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From Knights of Ivalice

The world according to Bumble! Cricket's most popular son, David Lloyd, on England, Accrington and 'the board taking a dim view...'
By [/home/search.html?s=&authornamef=Paul+Newman+for+the+Daily+Mail Paul Newman for the Daily Mail] [ ]
Updated: 11:25 BST, 30 May 2010

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'It's the voice.

I was born to talk about cricket. It's the most enjoyable job I've ever had. I'll be 67 when my contract runs out but don't tell anyone! I want to carry on.' So says, in that inimitable Accrington burr, David Lloyd.

A man who, as a former Lancashire and England player and coach, first-class umpire, after-dinner speaker and raconteur, has done it all.
For the past 10 years he has been the leading cricket commentator on television.

Not only that, the man known universally as Bumble is, apart from having unparalleled experience in a variety of roles, probably the most popular man in cricket. Everybody loves Bumble, both those in the game and the legions of supporters who relish his unique style.

It is impossible not to. He is infectious.

Infectious: David Lloyd's enthusiasm has served the game of cricket well for 40 years

We are sitting in a London hotel doing what we do so often on tour with England, talking and laughing about cricket.

Only this time we are doing it to promote his new book. It is a great excuse to hear his perfectly told stories delivered with the timing and expertise of a highly successful comedian. But first, let's talk about the voice.

‘My accent is mellow Accrington,' insists Bumble, still full of energy and looking a decade younger than his 63 years.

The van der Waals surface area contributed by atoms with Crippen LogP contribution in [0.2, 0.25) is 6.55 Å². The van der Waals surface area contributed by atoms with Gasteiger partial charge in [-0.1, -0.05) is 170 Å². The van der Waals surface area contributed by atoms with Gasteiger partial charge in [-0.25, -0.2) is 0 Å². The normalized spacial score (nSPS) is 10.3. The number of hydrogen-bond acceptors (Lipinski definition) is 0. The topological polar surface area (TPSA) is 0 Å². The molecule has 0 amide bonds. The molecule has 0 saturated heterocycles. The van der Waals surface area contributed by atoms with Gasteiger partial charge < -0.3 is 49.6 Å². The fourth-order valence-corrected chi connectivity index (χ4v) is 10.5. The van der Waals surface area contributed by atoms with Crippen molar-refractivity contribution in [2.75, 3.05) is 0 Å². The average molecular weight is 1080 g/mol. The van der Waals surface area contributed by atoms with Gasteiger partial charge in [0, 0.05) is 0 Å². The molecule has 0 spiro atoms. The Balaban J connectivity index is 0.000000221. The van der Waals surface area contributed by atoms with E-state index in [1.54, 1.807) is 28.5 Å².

‘Not full on. People wouldn't understand a word if it were full on. I'm posh Accrington!

'People from my town, and also Blackburn and Burnley, miss out words completely when they talk and you can't do that on the telly.'

Bumble is never short of a word.

And none of them are ever missed out. He is the jewel in Sky's crown for the way he talks knowledgeably about cricket but also entertainingly, including the viewer without patronising. It is as if he is sitting in your front room having a chat about the game but informing you at the same time.

That perfect blend of serious and fun, which Bumble also brings to Sportsmail each Thursday in the World Of Cricket, has now been transferred to print in the form of what must be the best cricket book of the year.

It is laugh-out-loud funny, even stories that Bumble, whose voice is captured brilliantly by his ghost, Richard Gibson, has told many times before.

But it makes many serious and constructive points, too.

Jewel in the crown: Bumble has developed cult-hero status in his role as Sky TV commentator

‘It all started with me messing about on Twitter,' says Bumble, who keeps his 68,500 followers entertained with regular tweets.

‘I'd got quite prolific on that and a publisher got in touch asking me if I would turn it into a book.

‘So I met up with Gibbo at Ugly Mugs café in Headingley, where they do a lovely transport breakfast with 48 pieces of toast and a flagon of coffee. Then it went from there.